One is the first female motor officer in the history of the Fullerton Police Department.
Another loves the size and diversity of the agency.
And the third recently promoted lieutenant at the Fullerton Police Department says being a cop is the best decision he’s ever made.
Meet Rhonda Cleggett, Mike Chocek and Thomas Oliveras Jr.
Cleggett began her law enforcement career with the Orange County Sheriff’s Department in 1990 and spent three years there before transferring to the Fullerton PD.
She has notched a few firsts in Fullerton — and elsewhere.
At the Fullerton PD, Cleggett has worked Patrol, Field Training Officer, Motors (first and only female from the agency), SWAT operator and sniper (first at FPD, first female operator in Orange County, and first female to graduate from the Los Angeles County Sheriff’s Department SWAT school), Investigations-General, Narcotics/Vice, Family Crimes, Sergeant-Patrol, Professional Standards Bureau and as a SWAT Crisis Negotiation Team Supervisor.
Cleggett’s current duties are weekend day watch supervisor. She also oversees the K-9 program, cadet program and scheduling.
Cleggett has no relatives in law enforcement but lived near several officers growing up in Southern California.
“I have always respected the profession,” she says.
Cleggett also worked in the L.A. County Juvenile – Criminal Court Division, which exposed her to the intricacies of the criminal justice system.
“As an officer, we usually tend to encounter folks at their worst and I appreciate the challenge of impacting people’s lives in a positive way and hoping that my encounters with them will somehow impact their lives and decision-making for the better,” Cleggett says.
Cleggett says she likes the FPD’s emphasis on “great customer service and trying to insure the quality of life for the community through proactive police work.”
Adds Cleggett: “This agency is more like a family. It’s small enough for everyone to know everyone, yet big enough to provide ample opportunity for growth and development within this profession.”
Outside of work, Cleggett enjoys riding her road and mountain bikes, rock climbing, stand-up paddle boarding and traveling with her partner and 9-year-old daughter.
Chocek has been a police officer for nearly 25 years, beginning in 1991 when he was a reserve officer.
His assignments as a police officer at the Fullerton Police Department have included Operation Clean-up, Narcotics, Field Training Officer, Patrol Sergeant, Internal Affairs and Crimes Persons.
In his new position, Chocek supervises patrol functions on Thursday, Friday and Saturday nights.
Chocek says one of the most enjoyable things about being a cop is the “opportunity to work different jobs while staying in the same career.”
And he enjoys the size and diversity of the Fullerton PD.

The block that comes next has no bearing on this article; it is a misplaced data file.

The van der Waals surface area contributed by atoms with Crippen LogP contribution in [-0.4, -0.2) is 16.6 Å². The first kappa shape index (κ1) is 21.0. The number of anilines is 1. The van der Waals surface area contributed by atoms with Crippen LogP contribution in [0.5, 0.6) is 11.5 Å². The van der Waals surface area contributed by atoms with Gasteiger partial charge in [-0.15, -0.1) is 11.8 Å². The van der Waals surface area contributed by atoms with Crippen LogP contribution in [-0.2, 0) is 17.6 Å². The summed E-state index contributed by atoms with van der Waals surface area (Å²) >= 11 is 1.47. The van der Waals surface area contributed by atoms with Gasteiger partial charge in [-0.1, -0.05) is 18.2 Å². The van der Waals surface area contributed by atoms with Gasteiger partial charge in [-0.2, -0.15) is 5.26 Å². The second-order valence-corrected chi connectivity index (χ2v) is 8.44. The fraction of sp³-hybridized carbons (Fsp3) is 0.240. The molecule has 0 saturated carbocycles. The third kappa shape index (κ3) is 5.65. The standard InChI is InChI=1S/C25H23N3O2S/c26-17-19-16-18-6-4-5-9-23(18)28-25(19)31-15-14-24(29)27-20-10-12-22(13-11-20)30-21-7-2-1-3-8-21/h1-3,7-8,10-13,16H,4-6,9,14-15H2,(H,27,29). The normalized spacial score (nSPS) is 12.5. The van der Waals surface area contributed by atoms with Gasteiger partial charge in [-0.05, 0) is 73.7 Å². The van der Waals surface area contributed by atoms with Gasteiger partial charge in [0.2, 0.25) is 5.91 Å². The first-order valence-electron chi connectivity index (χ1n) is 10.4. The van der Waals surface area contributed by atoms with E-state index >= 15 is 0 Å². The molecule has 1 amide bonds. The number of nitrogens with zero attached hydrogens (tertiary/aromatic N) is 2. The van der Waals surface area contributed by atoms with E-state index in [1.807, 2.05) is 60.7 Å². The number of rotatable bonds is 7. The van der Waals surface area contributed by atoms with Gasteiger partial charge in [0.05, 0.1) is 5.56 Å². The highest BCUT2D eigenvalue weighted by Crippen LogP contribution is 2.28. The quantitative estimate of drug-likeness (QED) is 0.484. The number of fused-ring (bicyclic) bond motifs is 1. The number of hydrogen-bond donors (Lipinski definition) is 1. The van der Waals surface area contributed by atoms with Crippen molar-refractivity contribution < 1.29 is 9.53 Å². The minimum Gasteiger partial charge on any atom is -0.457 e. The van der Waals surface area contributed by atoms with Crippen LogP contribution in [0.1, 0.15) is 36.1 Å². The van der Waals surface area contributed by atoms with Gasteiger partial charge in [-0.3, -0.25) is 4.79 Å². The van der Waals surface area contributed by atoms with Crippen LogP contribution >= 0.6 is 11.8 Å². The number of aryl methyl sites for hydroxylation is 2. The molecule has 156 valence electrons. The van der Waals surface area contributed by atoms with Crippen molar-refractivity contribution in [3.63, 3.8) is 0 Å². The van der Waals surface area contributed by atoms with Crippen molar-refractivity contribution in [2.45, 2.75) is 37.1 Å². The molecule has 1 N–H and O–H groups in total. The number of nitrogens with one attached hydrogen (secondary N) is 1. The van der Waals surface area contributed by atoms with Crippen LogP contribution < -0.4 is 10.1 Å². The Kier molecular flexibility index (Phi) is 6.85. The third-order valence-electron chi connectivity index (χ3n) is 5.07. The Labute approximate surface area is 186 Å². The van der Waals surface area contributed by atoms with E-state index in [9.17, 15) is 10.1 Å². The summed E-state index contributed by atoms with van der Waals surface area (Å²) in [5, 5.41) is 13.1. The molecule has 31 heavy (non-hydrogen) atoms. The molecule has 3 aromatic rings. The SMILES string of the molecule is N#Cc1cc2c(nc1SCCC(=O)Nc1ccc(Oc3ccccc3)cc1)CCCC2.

Thomas Oliveras Jr.
Oliveras was in his mid-20s when he decided to pursue a career in law enforcement.
“I quickly knew what I wanted to do after going on several ride-alongs with a friend,” Oliveras says.
He hasn’t looked back since.
Oliveras has been a police officer for about 22 years — all with the Fullerton PD.
“My career has been quite exciting, rewarding and humbling,” he says.
Oliveras started as a patrol officer and has worked several assignments in all divisions of the police department, including DARE Officer, SWAT Officer, Detective- General Investigation, Detective CIU (Crime Impact Unit), Detective-Narcotics Unit, Patrol Sergeant, Sergeant-Supervisor DET (Directed Enforcement Team) Sergeant/ Detective.
“Most of the units I’ve worked and supervised have been in plain clothes or in an undercover capacity and have involved surveillance, investigating career criminals and sensitive cases,” Oliveras says.
“Being able to share my experience and teach younger officers has been a definite career highlight for me,” he adds.
Oliveras currently works Monday, Tuesday and Wednesday from 2:30 p.m. until 3 a.m.
As a lieutenant, he serves as Watch Commander and supervises an entire shift, which includes patrol sergeants, patrol officers, dispatch, jail personnel and desk personnel.
He also is the Field Training Officer manager and coordinator, overseeing all new police officer trainees and lateral police officers while they are in the Field Training Officer program. Each new officer has to complete at least 12 to 16 weeks of intense training while being assigned to an FTO before they can perform patrol functions on their own.
“I look forward to leading our organization into the future and being a part of the decision-making process, which will help us to be a model police department,” he says. “I thrive on providing new and innovative ideas to help us better do our job.”
Oliveras, who is married with four children, loves outdoor activities such as camping, hiking and traveling, and is a die-hard Denver Broncos fan.
“Being a police officer has allowed me to be a part of a special profession,” Oliveras says. “The idea of being part of a team and making a difference in people’s lives has never changed.”
He adds: “I still love coming to work every day and I still have the same amount of excitement for the job as I did when I started. I cannot see myself doing anything else as rewarding as police work.”